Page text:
The optics communicate with a computer program that generates a diagnostic printout. The printout is interpreted by a trained veterinary clinical pathologist, who generates a diagnostic report indicating whether the sample was identified as neoplastic or inflammatory. If the diagnosis is neoplasia, the clinical pathologist can determine the type of cancer, or the subtype of lymphoma,7 by assessing the types of markers on the cells.7 Distinct types of lymphoma can be identified. For example, high cell-surface CD21 expression on lymphocytes is indicative of B-cell lymphomas. Once the type is identified, an oncologist can determine the patient’s prognosis and the likelihood of a beneficial response to chemotherapy.
If there is doubt regarding the diagnosis, stained slides or paraffin-embedded tissue samples, which contain dead cells, can be analyzed using polymerase chain reaction for antigen receptor rearrangement (PARR) analysis. In cases in which the histopathologic characteristics of a tissue specimen are indistinct, immunohistochemical staining can be used to discern the cell type of origin (sarcoma vs carcinoma) or to differentiate B-cell vs T-cell lymphoma. Immunohistochemical staining of cell proliferation markers such as Ki67 can aid in the diagnosis of canine mast cell tumors. Many diagnostic laboratories offer diagnostic panels with a combination of immunohistochemistry, flow cytometry, and PARR analysis in cases of suspected lymphoma.6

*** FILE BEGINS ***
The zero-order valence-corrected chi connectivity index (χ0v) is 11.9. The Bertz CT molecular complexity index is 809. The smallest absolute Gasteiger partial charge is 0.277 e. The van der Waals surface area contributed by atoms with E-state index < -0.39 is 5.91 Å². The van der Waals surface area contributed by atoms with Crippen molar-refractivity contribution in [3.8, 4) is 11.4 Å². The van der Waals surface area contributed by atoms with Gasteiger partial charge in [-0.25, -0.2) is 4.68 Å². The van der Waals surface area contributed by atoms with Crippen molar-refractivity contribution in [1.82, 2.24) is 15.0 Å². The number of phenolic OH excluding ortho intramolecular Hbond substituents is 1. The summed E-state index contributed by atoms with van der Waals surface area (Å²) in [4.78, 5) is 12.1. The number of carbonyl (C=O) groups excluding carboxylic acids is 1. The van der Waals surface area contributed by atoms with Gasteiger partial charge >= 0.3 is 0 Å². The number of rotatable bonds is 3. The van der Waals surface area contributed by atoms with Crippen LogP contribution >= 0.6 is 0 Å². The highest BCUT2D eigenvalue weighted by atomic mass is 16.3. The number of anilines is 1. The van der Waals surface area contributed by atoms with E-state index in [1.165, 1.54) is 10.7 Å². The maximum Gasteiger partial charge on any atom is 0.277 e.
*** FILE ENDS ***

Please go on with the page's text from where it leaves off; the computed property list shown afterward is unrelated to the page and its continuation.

Flow cytometry is limited by the number of cell-surface and intracellular antigens that have been identified and associated with various diseases. It is also limited by the number of antibodies that can be fluorochrome labeled and bind to said antigens.5,7,8 Canine medicine offers a more plentiful array of identifiable antigen-antibody complexes than feline medicine does. Investigators in feline medicine are working to expand the repertoire of disease-identifying antigen-antibody complexes. In feline medicine flow cytometry, PARR analysis, and immunohistochemical staining have improved diagnosticians’ abilities to differentiate between feline inflammatory bowel disease and intestinal small cell lymphoma.6,9 Flow cytometric analysis of cytological aspirates from affected mesenteric lymph nodes has improved clinicians’ ability to differentiate between these 2 common feline gastrointestinal diseases, as have immunohistochemistry and PARR analysis of intestinal biopsies.
In summary, flow cytometry is useful in the diagnosis of distinct types of lymphoma, leukemias, and immune-mediated hematological conditions such as IMHA and ITP, and it aids in semen viability assessment. As veterinary scientists discover more disease-specific cellular antigens, which can be detected with fluorochrome-labeled antibodies, clinical veterinarians will be able to use flow cytometry to diagnose more diseases.
Ann M. Brown, DVM, is a small animal veterinarian certified in veterinary medical acupuncture and diagnostic companion animal abdominal ultrasound. She is a member of the American Medical Writers Association (AMWA) and earned an Essential Skills (ES) certificate through AMWA. She is currently working toward earning the Medical Writer Certified (MWC) credential. A 1995 graduate of Michigan State University, Brown has practiced veterinary medicine for 28 years. She lives in Colorado with her husband, 2 kids, 4 dogs, and 2 snakes. A member of local fiction writing groups, she has written and published 3 novels and a novella.